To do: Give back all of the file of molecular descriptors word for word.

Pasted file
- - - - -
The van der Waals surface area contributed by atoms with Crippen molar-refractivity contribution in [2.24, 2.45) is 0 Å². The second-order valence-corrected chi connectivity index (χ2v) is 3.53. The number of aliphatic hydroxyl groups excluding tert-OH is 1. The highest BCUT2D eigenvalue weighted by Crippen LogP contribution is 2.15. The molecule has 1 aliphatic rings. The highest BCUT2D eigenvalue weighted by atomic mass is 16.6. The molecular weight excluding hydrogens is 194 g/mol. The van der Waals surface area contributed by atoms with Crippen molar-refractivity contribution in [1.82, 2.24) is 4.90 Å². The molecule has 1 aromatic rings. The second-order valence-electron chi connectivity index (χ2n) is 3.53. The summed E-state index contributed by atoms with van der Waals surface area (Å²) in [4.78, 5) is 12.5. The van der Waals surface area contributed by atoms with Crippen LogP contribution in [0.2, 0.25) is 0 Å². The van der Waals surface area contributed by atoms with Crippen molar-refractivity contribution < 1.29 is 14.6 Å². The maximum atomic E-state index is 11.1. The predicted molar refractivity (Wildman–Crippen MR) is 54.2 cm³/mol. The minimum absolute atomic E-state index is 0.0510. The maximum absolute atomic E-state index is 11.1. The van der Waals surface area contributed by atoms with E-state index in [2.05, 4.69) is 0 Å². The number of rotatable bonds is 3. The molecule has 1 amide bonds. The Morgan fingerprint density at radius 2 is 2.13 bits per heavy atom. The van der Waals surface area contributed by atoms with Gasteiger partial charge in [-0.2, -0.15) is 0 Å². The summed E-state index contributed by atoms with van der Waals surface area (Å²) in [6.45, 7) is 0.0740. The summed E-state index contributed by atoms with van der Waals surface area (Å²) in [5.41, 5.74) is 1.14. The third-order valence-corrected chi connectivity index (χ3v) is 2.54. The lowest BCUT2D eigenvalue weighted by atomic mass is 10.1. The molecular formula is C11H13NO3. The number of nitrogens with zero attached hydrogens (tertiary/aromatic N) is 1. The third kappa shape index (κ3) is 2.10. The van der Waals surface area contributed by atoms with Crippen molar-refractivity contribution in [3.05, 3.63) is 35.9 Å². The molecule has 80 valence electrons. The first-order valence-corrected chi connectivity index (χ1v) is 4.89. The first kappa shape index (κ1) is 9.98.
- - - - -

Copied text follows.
The van der Waals surface area contributed by atoms with Crippen molar-refractivity contribution in [2.24, 2.45) is 0 Å². The second-order valence-corrected chi connectivity index (χ2v) is 3.53. The number of aliphatic hydroxyl groups excluding tert-OH is 1. The highest BCUT2D eigenvalue weighted by Crippen LogP contribution is 2.15. The molecule has 1 aliphatic rings. The highest BCUT2D eigenvalue weighted by atomic mass is 16.6. The molecular weight excluding hydrogens is 194 g/mol. The van der Waals surface area contributed by atoms with Crippen molar-refractivity contribution in [1.82, 2.24) is 4.90 Å². The molecule has 1 aromatic rings. The second-order valence-electron chi connectivity index (χ2n) is 3.53. The summed E-state index contributed by atoms with van der Waals surface area (Å²) in [4.78, 5) is 12.5. The van der Waals surface area contributed by atoms with Crippen LogP contribution in [0.2, 0.25) is 0 Å². The van der Waals surface area contributed by atoms with Crippen molar-refractivity contribution < 1.29 is 14.6 Å². The maximum atomic E-state index is 11.1. The predicted molar refractivity (Wildman–Crippen MR) is 54.2 cm³/mol. The minimum absolute atomic E-state index is 0.0510. The maximum absolute atomic E-state index is 11.1. The van der Waals surface area contributed by atoms with E-state index in [2.05, 4.69) is 0 Å². The number of rotatable bonds is 3. The molecule has 1 amide bonds. The Morgan fingerprint density at radius 2 is 2.13 bits per heavy atom. The van der Waals surface area contributed by atoms with Gasteiger partial charge in [-0.2, -0.15) is 0 Å². The summed E-state index contributed by atoms with van der Waals surface area (Å²) in [6.45, 7) is 0.0740. The summed E-state index contributed by atoms with van der Waals surface area (Å²) in [5.41, 5.74) is 1.14. The third-order valence-corrected chi connectivity index (χ3v) is 2.54. The lowest BCUT2D eigenvalue weighted by atomic mass is 10.1. The molecular formula is C11H13NO3. The number of nitrogens with zero attached hydrogens (tertiary/aromatic N) is 1. The third kappa shape index (κ3) is 2.10. The van der Waals surface area contributed by atoms with Crippen molar-refractivity contribution in [3.05, 3.63) is 35.9 Å². The molecule has 80 valence electrons. The first-order valence-corrected chi connectivity index (χ1v) is 4.89. The first kappa shape index (κ1) is 9.98.